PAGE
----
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WWE vs. AEW in 2019: Wrestling wars are nice, but we're still missing a megastar

Commentary: For the first time since 2001, we have ourselves a wrestling war. But we don't yet have a Rock, Austin or Goldberg.

jericho

AEW Champion Chris Jericho.

All Elite Wrestling

Here's the good news: After 2019, for the first time in nearly two decades, WWE has competition and fans have an alternative. Here's the bad news: Pro wrestling still doesn't have a true mainstream star.

Pro wrestling's upheaval began on Jan. 1, 2019, when All Elite Wrestling was announced as a promotion. AEW's ingredients for success include legend Chris Jericho, financial backing from Jacksonville Jaguars owner Shahid Khan and, crucially, a primetime TV contract with TNT that nets its AEW Dynamite show up to 1 million viewers a week.

One year later and AEW has given WWE its first true taste of competition since WCW collapsed in 2001.

But WWE has much to crow about itself. Two billion-dollar contracts with Fox and USA, for SmackDown and Raw respectively, mean it's making more money than ever. NXT entered 2019 as a developmental brand with shows on the WWE Network streaming service, and ended 2019 on USA Network going head-to-head with AEW Dynamite on Wednesday nights.

It's all happening. Huge money deals, WWE vs. AEW competition and a dynamism wrestling fans haven't felt in decades. So there's no doubt 2019 was big. But consider it a first step, a setting of the stage.

For the sake of pro wrestling, someone needs to command that stage like no one else has for 15 years.

The champ is where?

At WrestleMania 19, all the way back in 2003, The Rock pinned Stone Cold Steve Austin, ending a five-year rivalry. It was Steve Austin's last match ever. The Rock was in the middle of transitioning into Dwayne Johnson, the world's biggest action star. Pro wrestling as an industry has lacked a mainstream star of either man's caliber ever since.

John Cena was the WWE's leading man for over 10 years, and is incredibly talented. But his charisma wasn't enough to stop a steady decline in ratings. And what a decline the decade has seen. Coming off Sunday's TLC pay-per-view, Raw this week pulled 2.054 million viewers, while the equivalent Raw in 2010 had 5.16 million.

Up until 2019, the wrestling world's lack of star power was strictly a WWE problem. But now AEW is in the game, and it needs a long-term MVP. So what's AEW doing about it?

Chris Jericho is the company's first and only World Champion. He has far more name recognition than anyone else in AEW, and still wrestles great matches. But he's 49, and signed a three-year contract. AEW needs a new, younger top star by the time that contract runs out.

There are many candidates. There's Cody, an ex-WWE performer who in AEW has proven himself to be an excellent talker with superstar magnetism. There's Kenny Omega, the so called "Best Bout Machine" who has become a god-like figure among hardcore wrestling fans for his in-ring talent. And there's Jon Moxley, who was a big star in WWE as Dean Ambrose.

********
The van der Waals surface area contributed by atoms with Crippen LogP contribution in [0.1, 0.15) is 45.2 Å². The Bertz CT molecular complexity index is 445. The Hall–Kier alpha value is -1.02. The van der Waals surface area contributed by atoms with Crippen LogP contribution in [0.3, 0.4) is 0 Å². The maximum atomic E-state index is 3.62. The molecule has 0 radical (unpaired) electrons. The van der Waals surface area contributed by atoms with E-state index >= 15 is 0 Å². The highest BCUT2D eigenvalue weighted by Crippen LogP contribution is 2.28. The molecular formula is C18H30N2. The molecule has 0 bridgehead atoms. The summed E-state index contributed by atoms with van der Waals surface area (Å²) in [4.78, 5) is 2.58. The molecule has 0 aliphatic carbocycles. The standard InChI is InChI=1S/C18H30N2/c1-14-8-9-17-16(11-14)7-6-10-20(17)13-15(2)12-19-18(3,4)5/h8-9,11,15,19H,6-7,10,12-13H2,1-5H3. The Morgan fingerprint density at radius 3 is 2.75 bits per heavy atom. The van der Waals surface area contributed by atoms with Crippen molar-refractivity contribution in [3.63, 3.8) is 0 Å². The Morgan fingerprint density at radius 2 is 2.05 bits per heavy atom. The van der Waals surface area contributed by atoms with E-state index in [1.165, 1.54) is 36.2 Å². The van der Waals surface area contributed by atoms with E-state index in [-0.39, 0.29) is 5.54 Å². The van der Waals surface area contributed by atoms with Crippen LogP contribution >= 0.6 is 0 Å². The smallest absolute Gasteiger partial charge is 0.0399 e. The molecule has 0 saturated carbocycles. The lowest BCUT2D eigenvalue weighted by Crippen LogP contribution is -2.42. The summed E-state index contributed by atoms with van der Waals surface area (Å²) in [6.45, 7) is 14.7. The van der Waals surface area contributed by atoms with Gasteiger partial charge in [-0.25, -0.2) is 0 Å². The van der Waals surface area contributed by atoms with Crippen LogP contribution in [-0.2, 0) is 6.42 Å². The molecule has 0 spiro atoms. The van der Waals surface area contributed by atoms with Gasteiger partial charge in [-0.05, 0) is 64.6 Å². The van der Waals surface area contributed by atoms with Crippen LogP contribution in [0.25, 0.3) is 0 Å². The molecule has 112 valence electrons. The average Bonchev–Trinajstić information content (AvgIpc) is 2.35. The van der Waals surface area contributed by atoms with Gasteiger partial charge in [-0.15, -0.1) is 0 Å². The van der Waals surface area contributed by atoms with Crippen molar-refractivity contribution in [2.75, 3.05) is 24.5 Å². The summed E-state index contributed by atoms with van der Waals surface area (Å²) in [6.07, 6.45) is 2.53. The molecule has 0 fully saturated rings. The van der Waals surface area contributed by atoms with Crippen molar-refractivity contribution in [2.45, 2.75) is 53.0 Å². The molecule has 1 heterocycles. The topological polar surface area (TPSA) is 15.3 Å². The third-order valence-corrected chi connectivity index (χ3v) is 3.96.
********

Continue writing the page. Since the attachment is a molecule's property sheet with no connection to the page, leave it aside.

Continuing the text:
It's difficult to predict which of AEW's talent could break out into pop culture, if any. In wrestling, corporate brass have limited ability to choose who their leading performer is. The crowd to a large extent dictates this, as characters often inadvertently catch fire among audiences. Neither Steve Austin nor John Cena were originally earmarked as huge stars, for instance.

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WWE

It's WWE, though, that's grappled with this problem the longest. So who's next?

Becky Lynch was the centerpiece of WrestleMania, and has been one of the company's most popular performers throughout the entire year. But just like Batman needs a stream of captivating villains to become an icon, Lynch needs a stronger cast of opponents. Ronda Rousey is already a mainstream attraction, but she's gone. Lynch's main onscreen rival has been Charlotte, but they've wrestled a million times now. Her late-2019 feud with Sasha Banks was strong, as is her current rivalry with Asuka. But, barring a return from Rousey, that essentially exhausts her main event opponents.

WWE also put huge chips on Seth Rollins in 2019. Brock Lesnar is WWE's most protected asset, and almost never loses, yet Rollins scored two decisive wins over Lesnar at WrestleMania and SummerSlam. But that momentum was killed with bad feuds with Baron Corbin and The Fiend, and Rollins doesn't have the herculean charisma required to overcome WWE's awful scripting. So despite Rollins being presented as Raw's lead good guy the whole year, fan rejection has led to him ending 2019 as a villain.

Then there's Roman Reigns. Roman Reigns has been groomed to be the next top guy since at least 2014, but three consecutive WrestleMania main events have yet to get him there. He's been conspicuously absent from the main event scene this year, which probably means he'll return there just in time to headline WrestleMania 36.

In other words, no one person stands out as particularly likely to transcend.

So yes, this has been the most important year in wrestling since 2001. But it shouldn't be the end of the story.